Brand transparency is directly related to industry trust, company loyalty and long-term revenue. As an integral part of relationship marketing, transparency is foundational to creating long-lasting consumer-business relationships. Yet most small businesses confuse transparency with authenticity and have misconceptions about the uses and parameters of positive brand transparency. Understanding how transparency works to develop consumer-business relationships is essential to developing a revenue-building marketing campaign.
Transparency Mitigates Conflict
Relationship marketing is a strategy that focuses on establishing, developing and maintaining successful personal interactions. Sales are not the primary emphasis but an associated outcome of a healthy consumer-business relationship. Conflict minimization is the most important factor in relationship development, and transparency is the best way to reduce conflict. When customers feel that they are well aware of the ins and outs of a company’s policies and procedures, they are less likely to perceive conflict, even if they do not like the outcome.
Most large companies have their corporate docs available on their websites, but smaller companies tend to forget this step. At the very least, make sure your mission statement and executive bios are available for everyone to see. If you can make other information available without giving away proprietary company material, do so.
eWoM Still Has Eyes
In the days before digital media, much of marketing was done by word-of-mouth (WoM). Salespeople traveled from home to home, soliciting purchases and asking for leads. There was something about looking a person in the eye that helped to develop a relationship. A handshake was more important than today’s online consent form.
Consider social media a digital version of WoM marketing. As such, it relies heavily on trust. The BrightLocal Local Consumer Review Survey found that 88 percent of people trust online reviews written by other consumers as much as they trust recommendations from their friends and family. In other words, get people to post reviews, because readers will listen.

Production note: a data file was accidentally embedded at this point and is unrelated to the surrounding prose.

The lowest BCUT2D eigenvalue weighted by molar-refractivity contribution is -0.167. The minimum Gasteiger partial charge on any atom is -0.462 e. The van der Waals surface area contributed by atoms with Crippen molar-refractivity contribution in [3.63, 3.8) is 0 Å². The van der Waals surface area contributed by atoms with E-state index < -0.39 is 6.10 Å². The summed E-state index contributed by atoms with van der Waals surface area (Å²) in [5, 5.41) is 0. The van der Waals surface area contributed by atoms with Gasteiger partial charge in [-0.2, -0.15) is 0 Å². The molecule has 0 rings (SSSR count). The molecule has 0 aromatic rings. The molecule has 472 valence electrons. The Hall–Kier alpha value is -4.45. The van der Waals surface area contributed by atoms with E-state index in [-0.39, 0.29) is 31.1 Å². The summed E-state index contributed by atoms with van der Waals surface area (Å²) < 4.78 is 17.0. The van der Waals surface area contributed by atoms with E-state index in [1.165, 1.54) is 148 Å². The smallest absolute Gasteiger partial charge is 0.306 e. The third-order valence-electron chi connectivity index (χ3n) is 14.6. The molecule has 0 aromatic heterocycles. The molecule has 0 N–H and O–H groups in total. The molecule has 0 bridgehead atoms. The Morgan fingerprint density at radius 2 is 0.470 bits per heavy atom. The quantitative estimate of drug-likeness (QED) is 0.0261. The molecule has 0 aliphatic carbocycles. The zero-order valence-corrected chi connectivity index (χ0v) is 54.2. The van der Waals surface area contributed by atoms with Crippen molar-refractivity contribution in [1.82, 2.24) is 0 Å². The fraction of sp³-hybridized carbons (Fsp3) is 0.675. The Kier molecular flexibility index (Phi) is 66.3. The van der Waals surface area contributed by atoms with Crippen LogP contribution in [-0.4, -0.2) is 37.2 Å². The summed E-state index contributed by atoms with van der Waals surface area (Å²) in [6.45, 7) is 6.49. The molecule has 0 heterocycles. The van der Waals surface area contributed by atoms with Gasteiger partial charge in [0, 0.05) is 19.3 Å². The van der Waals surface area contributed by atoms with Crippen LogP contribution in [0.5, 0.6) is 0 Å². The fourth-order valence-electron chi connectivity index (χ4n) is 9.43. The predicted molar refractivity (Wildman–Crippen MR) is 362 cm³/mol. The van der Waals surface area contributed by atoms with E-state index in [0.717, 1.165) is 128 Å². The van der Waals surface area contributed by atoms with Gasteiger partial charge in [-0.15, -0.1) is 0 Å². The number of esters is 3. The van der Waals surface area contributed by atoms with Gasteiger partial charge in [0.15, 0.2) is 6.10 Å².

Keep a Clean Kitchen (Metaphorically)
One of the simplest ways that a restaurant can be transparent about its brand is to have an open-view kitchen. When customers can see the chef prepare the food, it lends credence to safety and expertise. This same concept can be used in most any industry. Ketel One Vodka opens their distillery to viewers on YouTube. Ben & Jerry’s gives daily tours through their factory in Vermont. Through whichever medium you think appropriate, give the consumer a glimpse into the workings of your organization, being certain to make them feel that they have gotten to see what happens behind the curtain.
Transparency and Authenticity Differ
The technology industry is one of the most trusted in the world, whereas pharmaceuticals is one of the least, according to the 2015 Edelman Trust Barometer. Yet the pharmaceutical industry is highly transparent, owing to both marketing and regulatory pressures. With big pharma, the impression is that their results are not authentic even if their reporting is readily available to the public.
Transparency is procedural. Authenticity is emotional. The Security and Exchange Commission can force a company to be transparent but not to be authentic. To be authentic, the company must reach the consumer on an emotional level, showing that it is caring and compassionate. This combination of transparency and authenticity is what relationship marketing theory tells us will create lasting, loyal customers.